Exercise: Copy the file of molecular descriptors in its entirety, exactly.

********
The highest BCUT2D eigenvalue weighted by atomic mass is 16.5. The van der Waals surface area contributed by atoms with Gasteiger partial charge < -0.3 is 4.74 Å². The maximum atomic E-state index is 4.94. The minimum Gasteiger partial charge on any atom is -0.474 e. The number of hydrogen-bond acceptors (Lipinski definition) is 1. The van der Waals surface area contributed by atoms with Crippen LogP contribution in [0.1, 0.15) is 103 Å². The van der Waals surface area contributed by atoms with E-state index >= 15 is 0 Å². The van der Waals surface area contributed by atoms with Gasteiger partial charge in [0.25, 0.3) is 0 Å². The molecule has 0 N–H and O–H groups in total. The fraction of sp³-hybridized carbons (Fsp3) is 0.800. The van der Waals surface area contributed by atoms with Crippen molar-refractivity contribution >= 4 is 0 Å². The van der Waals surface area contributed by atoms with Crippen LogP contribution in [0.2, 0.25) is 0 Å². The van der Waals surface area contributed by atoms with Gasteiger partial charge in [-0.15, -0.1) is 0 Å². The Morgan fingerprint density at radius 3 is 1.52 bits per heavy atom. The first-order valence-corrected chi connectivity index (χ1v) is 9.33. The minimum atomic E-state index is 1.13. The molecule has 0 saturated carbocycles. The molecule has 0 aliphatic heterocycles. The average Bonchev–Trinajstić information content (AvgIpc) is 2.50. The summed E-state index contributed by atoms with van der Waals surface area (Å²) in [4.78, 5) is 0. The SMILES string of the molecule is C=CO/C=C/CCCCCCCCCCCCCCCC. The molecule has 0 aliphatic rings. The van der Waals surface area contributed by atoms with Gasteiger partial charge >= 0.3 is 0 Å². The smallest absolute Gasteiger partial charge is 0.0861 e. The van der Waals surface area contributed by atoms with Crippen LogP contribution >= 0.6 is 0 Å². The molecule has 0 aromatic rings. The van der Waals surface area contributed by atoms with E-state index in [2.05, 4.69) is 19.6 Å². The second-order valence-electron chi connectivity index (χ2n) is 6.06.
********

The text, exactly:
The highest BCUT2D eigenvalue weighted by atomic mass is 16.5. The van der Waals surface area contributed by atoms with Gasteiger partial charge < -0.3 is 4.74 Å². The maximum atomic E-state index is 4.94. The minimum Gasteiger partial charge on any atom is -0.474 e. The number of hydrogen-bond acceptors (Lipinski definition) is 1. The van der Waals surface area contributed by atoms with Crippen LogP contribution in [0.1, 0.15) is 103 Å². The van der Waals surface area contributed by atoms with E-state index >= 15 is 0 Å². The van der Waals surface area contributed by atoms with Gasteiger partial charge in [0.25, 0.3) is 0 Å². The molecule has 0 N–H and O–H groups in total. The fraction of sp³-hybridized carbons (Fsp3) is 0.800. The van der Waals surface area contributed by atoms with Crippen molar-refractivity contribution >= 4 is 0 Å². The van der Waals surface area contributed by atoms with Crippen LogP contribution in [0.2, 0.25) is 0 Å². The van der Waals surface area contributed by atoms with Gasteiger partial charge in [-0.15, -0.1) is 0 Å². The Morgan fingerprint density at radius 3 is 1.52 bits per heavy atom. The first-order valence-corrected chi connectivity index (χ1v) is 9.33. The minimum atomic E-state index is 1.13. The molecule has 0 saturated carbocycles. The molecule has 0 aliphatic heterocycles. The average Bonchev–Trinajstić information content (AvgIpc) is 2.50. The summed E-state index contributed by atoms with van der Waals surface area (Å²) in [4.78, 5) is 0. The SMILES string of the molecule is C=CO/C=C/CCCCCCCCCCCCCCCC. The molecule has 0 aliphatic rings. The van der Waals surface area contributed by atoms with Gasteiger partial charge >= 0.3 is 0 Å². The smallest absolute Gasteiger partial charge is 0.0861 e. The van der Waals surface area contributed by atoms with Crippen LogP contribution >= 0.6 is 0 Å². The molecule has 0 aromatic rings. The van der Waals surface area contributed by atoms with E-state index in [2.05, 4.69) is 19.6 Å². The second-order valence-electron chi connectivity index (χ2n) is 6.06.